Category Archive: Biodiversity

Jul 13

Lake Ontario’s Best-Kept Secret – Sand Dunes

Scientists work to turn back the sands of time. There’s a stunning 17-mile section of dunes on the eastern shore of Lake Ontario in New York. Formed by glaciers, the dunes protect wetlands, creating habitat for birds and fish. Thirty years ago, unrestricted access led to damage by all-terrain vehicles and over-use. Today, trails and dune …

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Permanent link to this article: http://www.currentcast.org/development/lake-ontarios-best-kept-secret-sand-dunes/

Jul 10

Nature’s Water Filter

Move over, Brita, mother nature has its own water filter.  Explore the amazing mussel: Native mussels do some heavy lifting in a stream. “They feed on algae and plankton, and they help to purify that aquatic water system,” says Tamara Smith. That’s Tamara Smith of the U.S. Fish and Wildlife Service. She says mussels have …

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Permanent link to this article: http://www.currentcast.org/green-infrastructure/natures-water-filter/

Jul 05

Mudpuppy Love

Squeaky salamanders that sound like dogs? Yes, they’re a thing—and they could be living at the bottom of a lake or river near you. Listen up: Say hello to the mudpuppy! Actually a splotchy-brown salamander with red feathery gills, this creature is the one of few salamanders that can actually make noise—and its noise is …

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Permanent link to this article: http://www.currentcast.org/creature-features/mudpuppy-love/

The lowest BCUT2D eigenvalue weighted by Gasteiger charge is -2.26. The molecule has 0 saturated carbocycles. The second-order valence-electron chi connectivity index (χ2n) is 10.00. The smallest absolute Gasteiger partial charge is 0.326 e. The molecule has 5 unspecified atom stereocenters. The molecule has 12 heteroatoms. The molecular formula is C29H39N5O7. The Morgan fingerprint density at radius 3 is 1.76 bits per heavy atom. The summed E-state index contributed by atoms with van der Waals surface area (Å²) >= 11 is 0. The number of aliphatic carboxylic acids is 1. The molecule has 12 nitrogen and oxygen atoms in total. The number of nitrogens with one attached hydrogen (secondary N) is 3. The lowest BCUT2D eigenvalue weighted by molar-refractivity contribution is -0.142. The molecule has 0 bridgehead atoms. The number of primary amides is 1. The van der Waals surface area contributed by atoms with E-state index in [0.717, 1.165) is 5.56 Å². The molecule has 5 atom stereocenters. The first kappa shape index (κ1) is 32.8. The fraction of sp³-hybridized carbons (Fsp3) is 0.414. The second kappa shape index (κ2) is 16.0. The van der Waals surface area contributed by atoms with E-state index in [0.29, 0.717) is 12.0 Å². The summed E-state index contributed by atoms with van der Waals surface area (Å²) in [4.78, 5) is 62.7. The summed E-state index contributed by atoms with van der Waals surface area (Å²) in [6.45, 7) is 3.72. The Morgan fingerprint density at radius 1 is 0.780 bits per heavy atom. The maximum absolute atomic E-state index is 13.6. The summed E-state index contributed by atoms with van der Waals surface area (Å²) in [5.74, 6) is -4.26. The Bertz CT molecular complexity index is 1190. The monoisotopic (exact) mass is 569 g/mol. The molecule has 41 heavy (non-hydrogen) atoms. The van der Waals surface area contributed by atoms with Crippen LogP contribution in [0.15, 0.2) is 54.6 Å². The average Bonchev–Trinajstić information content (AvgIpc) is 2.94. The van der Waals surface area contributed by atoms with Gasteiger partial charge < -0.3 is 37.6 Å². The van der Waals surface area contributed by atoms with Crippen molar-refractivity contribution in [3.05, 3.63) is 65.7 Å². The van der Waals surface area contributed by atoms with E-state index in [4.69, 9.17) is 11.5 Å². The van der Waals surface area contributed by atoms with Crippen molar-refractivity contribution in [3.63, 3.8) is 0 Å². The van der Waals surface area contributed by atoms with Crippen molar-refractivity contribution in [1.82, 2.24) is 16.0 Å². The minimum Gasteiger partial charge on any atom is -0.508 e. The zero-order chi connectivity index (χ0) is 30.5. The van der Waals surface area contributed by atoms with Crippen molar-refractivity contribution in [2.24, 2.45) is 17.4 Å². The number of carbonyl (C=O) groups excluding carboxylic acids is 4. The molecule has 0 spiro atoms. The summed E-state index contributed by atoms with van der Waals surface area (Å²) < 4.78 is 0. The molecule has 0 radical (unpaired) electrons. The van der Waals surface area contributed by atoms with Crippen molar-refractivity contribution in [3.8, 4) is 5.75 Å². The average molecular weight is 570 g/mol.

Jul 04

This (Wet)land Was Made for You and Me

The benefits of swamps, marshes, and other wetland wonderlands are worth singing about. Join the chorus: People once considered wetlands useless, as little more than soggy ground waiting to be drained and put to better use. Now we recognize wetlands as the croon-worthy areas they are. Besides being quiet places of safety and serene seclusion …

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Permanent link to this article: http://www.currentcast.org/stormwater-management/wetland-wonderlands/

Jun 09

Rock Snot: ItsNot a Joke (See What We Did There?)

Turns out, noses aren’t the only things that get snotty: Phlegm-like algae grosses out stream beds, too. Listen up: “Rock snot,” aka didymosphenia geminate, is an algae that most anyone can identify, thanks to its snot-like appearance. Although it’s not toxic, fast-growing rock snot can overgrow native algae that insects and fishes in the stream …

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Permanent link to this article: http://www.currentcast.org/creature-features/rock-snot/

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